And will they seriously consider teaching if they know their every move will be subjected to intense scrutiny -- particularly if they dare to address issues of social justice?

Again: I think Marylin Zuniga made a mistake. I think she would have had to demonstrate she had learned from that mistake if she wanted to remain a teacher. I don't think her assignment was appropriate, and I would expect she not give it again. And I think her story is a lesson all teachers ought to take to heart about the appropriate use of social media in these times.

But let's be clear: chasing Marylin Zuniga out of the classroom probably made a few people outside of Orange feel better about themselves, but it didn't do much to help make teaching a profession that is attractive to the talented young people we need in our schools.

I know the reformy spin machine is going to be working overtime to deny it, but this country has been killing the teaching profession for a good long time. Were I an Ivy League educated 20-something like Marylin Zuniga, I'd suppress any urges I had to make a difference in the classroom and find a different career in which to make my daily bread. That she and others her age are willing to put up with the crap being dished on teachers these days (Mel and Steph, I'm looking at you) is nothing short of amazing to me.

That we would be so quick to pounce on them when they falter, however, is even more amazing.

ADDING: Here's Democracy Now's take on the story:


* News reports have spelled Zuniga's name as both "Marylin" and "Marilyn." I believe the first is correct, but my apologies to Ms. Zuniga if I've spelled her name incorrectly.

2 comments:

Jose Vilson said...

After having met Ms. Zuniga about a month or so ago, I'm even more convinced of the contrived nature of this case. This warranted nothing more than a slap on the wrist, especially because the rhetoric doesn't match the lived experienced. You can't find a parent of one of her students who will speak out against her. In fact, the only testimonials they were able to tease out were from folks working in, ta da, hypotheticals.

I'm concerned that folks don't understand some of the larger issues around the data in Jersey and everywhere. Teachers of color are more likely to teach in schools with predominantly students of color. The idea that schools don't discriminate based on color in their hiring practices is awful at best. Even though teachers of color don't have a particular preference for schools of color (generally), there's also my theory that suggests that predominantly white schools won't hire people of color as often. If it's like that in NYC or NYS, I can only imagine how disparate it is in other states.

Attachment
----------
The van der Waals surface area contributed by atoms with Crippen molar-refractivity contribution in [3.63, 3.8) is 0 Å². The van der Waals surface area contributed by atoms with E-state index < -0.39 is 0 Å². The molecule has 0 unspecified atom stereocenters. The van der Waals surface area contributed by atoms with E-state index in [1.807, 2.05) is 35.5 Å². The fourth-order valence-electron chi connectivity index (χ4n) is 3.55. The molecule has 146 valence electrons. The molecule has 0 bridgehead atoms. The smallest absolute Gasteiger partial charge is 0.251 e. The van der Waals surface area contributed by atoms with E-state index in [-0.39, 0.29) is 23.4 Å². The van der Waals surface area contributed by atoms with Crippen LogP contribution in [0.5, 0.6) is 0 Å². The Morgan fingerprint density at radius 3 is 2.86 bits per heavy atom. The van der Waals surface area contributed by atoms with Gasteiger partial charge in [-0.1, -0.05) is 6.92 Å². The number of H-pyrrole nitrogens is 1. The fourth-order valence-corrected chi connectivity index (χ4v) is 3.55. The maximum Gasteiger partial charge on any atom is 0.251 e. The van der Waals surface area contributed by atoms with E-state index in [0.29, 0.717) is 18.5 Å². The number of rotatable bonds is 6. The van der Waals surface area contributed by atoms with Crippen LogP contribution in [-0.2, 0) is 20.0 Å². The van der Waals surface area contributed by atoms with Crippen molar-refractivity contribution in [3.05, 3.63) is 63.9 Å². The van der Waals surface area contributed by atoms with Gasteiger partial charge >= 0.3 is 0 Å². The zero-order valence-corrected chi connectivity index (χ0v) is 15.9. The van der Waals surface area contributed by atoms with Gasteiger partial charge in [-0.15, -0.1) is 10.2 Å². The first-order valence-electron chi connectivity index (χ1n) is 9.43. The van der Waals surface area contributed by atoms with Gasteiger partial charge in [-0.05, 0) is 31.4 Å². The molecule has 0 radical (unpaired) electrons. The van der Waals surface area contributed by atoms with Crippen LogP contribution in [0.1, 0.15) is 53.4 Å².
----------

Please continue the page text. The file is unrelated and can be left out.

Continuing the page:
With Marylin, I'm convinced that this was more than just a case of firing someone for having an inappropriate lesson, but about teaching folks a lesson, especially in a state like Jersey that's hostile to anything pro-Black Panther (eyeing Assata Shakur here). As someone who believes in social justice education, I must be comfortable with the uncomfortable, and the best type of learning is one in which we can explore these subjects within context (yes) and with wider borders. So speaking about the Holocaust in larger terms than millions of people died ought to be permissible in an appropriate context. Speaking of the KKK outside of being "bad people" is appropriate in the right context.

What's disheartening about some of the arguments I see out there is that social justice education isn't appropriate for kids. Yet, they're bombarded with messages that embed our status quo daily, and injustices are normalized for them, not just poor kids of color, but rich white kids, and everyone in all different parts of the spectra.

Thanks for taking the conversation deeper. Let's build.

Duke said...

Thanks, Jose. I take your point about the larger context, and I agree that we shouldn't shy away from the uncomfortable. Maybe I'm a little more squeamish here because of the age of the kids; again, it's hard for really young children to find the agency to express their discomfort in a classroom. 15-year-olds are a different story. But it's likely I'm being too cautious here.

Importantly however, as I say above, this is not my community. The fact that so many outsiders came into Orange and descended on this case speaks volumes, especially when many of those same folks, I suspect, are the first to grouse about SFRA sending more state aid to districts like Orange. Apparently, we can't bother to fully fund our urban schools, but we can make damn sure they don't dare address issues of race and social justice in the classroom.

The appropriate way to work through these things is as we're doing here and now: as colleagues in an open forum. Marylin Zuniga was not afforded this basic right granted to other professionals. We can disagree on the appropriateness of her lesson, but there's no disagreement that she was a pawn in a sick political game.

Further, she was clearly targeted because she is an educator of color addressing issues of social justice. When you look at, say, the comments section of nj.com under stories about this incident, there's no doubt that was always the real problem some people had with what she did (and who she is).

As to the data: I have a project coming soon (I hope) that looks more carefully at the issue of how teachers are assigned to schools, both within and between districts, based on race. My preliminary investigations confirm what you're talking about here. In Jersey City, for example, there are clear differences across the high schools in the racial composition of staff. I suspect this is true in other cities; I know it's true in Newark.

Folks, if you didn't know, Jose is coming to NJ to speak at the NKEA convention this fall. Do your homework for the event: pick up "This Is Not a Test," Jose's book, and read it before he shows up. In fact, might I suggest a discussion of this book would make for an excellent professional development opportunity?